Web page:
Saturday, February 16, 2013

Enlightened: The Ghost Is Seen (2.5)

There's a fantastic scene in Six Feet Under's third season wherein Kathy Bates' jaded middle-aged caretaker encourages Frances Conroy to indulge in some light shoplifting, not so much because it's fun, but more because they may as well. They're women in their fifties that look their age, ignored by so much of society and rendered entirely invisible as a result. They won't get caught, nobody will even notice, so what the hell? It was a moment that Enlightened brought to mind this week, since it focused so tight on a character who has unexpectedly stumbled into the exact same circumstance: Tyler is so invisible as a person that he's practically a ghost.

I think we're so used to Enlightened's permanent tone of melancholy that it comes as a surprise to see Tyler wind up considerably happy by the end of this episode. His relationship with Molly Shannon's similarly invisible Eileen is quiet and small, played with a distinct lack of showiness, and beautifully captures that middle-aged feeling of just wanting some kind of companionship. When Eileen tells Tyler that she doesn't want to get hurt, it feels like a ton of bricks falling down on you, a cavalcade of old flames that burnt out one by one.

And I guess that's what makes their relationship so affecting. Here are these two quiet, lonely people, both a little wounded by all the romance they've experienced before, who together just find each other among the silence. And that's a really beautiful thing.

Naturally, there are problems, but they're greater motivated by corporate intrigue than anything actually in the relationship. Tyler and Eileen get close because Eileen is assistant to Abbadonn's CEO, Tyler using his tech savvy to access various incriminating documents for a bombshell-hungry Amy and Dougie. It's a layer of deceit, something Amy insists isn't an issue for Tyler, but one that understandably leaves him rattled. What's so interesting about all of this, though, is that we've never seen so much of Amy from a different perspective. Unlike the similarly-themed Consider Helen and Higher Power, Amy is front-and-center through a lot of The Ghost Is Seen, always on the periphery, always being slightly overbearing and frustrating.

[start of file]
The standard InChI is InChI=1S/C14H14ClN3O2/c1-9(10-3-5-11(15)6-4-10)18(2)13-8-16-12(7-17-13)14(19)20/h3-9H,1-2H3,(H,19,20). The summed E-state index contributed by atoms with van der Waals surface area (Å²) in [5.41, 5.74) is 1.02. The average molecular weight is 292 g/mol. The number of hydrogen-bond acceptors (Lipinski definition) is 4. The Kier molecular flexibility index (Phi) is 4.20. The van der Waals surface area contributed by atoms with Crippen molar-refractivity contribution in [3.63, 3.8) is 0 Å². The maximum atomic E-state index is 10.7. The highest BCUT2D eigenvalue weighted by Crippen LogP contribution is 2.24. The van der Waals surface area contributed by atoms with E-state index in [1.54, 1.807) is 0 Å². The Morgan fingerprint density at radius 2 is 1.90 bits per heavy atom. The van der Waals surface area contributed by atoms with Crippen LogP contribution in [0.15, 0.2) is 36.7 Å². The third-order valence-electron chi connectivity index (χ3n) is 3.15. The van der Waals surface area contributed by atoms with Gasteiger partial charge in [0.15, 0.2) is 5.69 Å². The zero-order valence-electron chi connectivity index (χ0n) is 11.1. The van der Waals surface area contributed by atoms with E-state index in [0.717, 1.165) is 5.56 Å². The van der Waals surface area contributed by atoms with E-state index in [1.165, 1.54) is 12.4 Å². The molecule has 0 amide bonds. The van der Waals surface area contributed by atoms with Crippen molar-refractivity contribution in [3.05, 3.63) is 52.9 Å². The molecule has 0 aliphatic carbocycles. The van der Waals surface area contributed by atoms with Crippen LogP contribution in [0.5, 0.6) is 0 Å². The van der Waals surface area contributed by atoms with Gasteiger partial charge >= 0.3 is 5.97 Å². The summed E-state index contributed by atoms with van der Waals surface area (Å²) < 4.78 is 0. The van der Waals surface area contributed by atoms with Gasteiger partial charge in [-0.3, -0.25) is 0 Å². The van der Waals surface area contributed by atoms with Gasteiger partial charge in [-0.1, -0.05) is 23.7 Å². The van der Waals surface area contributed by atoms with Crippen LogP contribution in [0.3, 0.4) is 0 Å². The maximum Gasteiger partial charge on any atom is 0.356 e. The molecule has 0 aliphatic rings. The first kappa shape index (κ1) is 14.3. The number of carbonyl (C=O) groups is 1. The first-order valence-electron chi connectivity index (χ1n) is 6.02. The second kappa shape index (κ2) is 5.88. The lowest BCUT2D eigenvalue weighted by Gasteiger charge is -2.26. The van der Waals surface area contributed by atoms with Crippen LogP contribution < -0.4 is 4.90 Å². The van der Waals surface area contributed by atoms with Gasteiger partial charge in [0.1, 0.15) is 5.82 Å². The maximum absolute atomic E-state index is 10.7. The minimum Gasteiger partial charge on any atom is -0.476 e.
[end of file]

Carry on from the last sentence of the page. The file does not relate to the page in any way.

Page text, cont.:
It's something visual, too, lots of shots this week of Amy inside Dougie's office, wildly gesticulating or trying to crack open the air vents, leaving much of the Cogentiva staff a little unsure of just what the hell she's doing. And it's weird seeing her like that, a third-person perspective on a woman who we at home seem to understand, but who appears so nutty and secretive to people actually in her life. Tyler sees her as a friend, but here we begin to see the real cracks that are forming. He seems to realize how much she takes him for granted, and you feel for him as he determines that he doesn't want the burgeoning revolution to interrupt his new romance.

It isn't entirely fresh to focus so intently on a character essentially ignored by society, but The Ghost Is Seen furthers a lot of the potential drawbacks to that kind of storytelling, instead becoming as wonderfully endearing as it is reasonably intense and scary. Tyler is flawed like so many on this show, but you root for him to succeed in life because life itself seems so intent on not allowing that for him. And Amy is suddenly the bad guy, the one threatening that. And that's a really strong and especially rattling position to put us in. A

Mike White Director James Bobin

No comments:

Post a Comment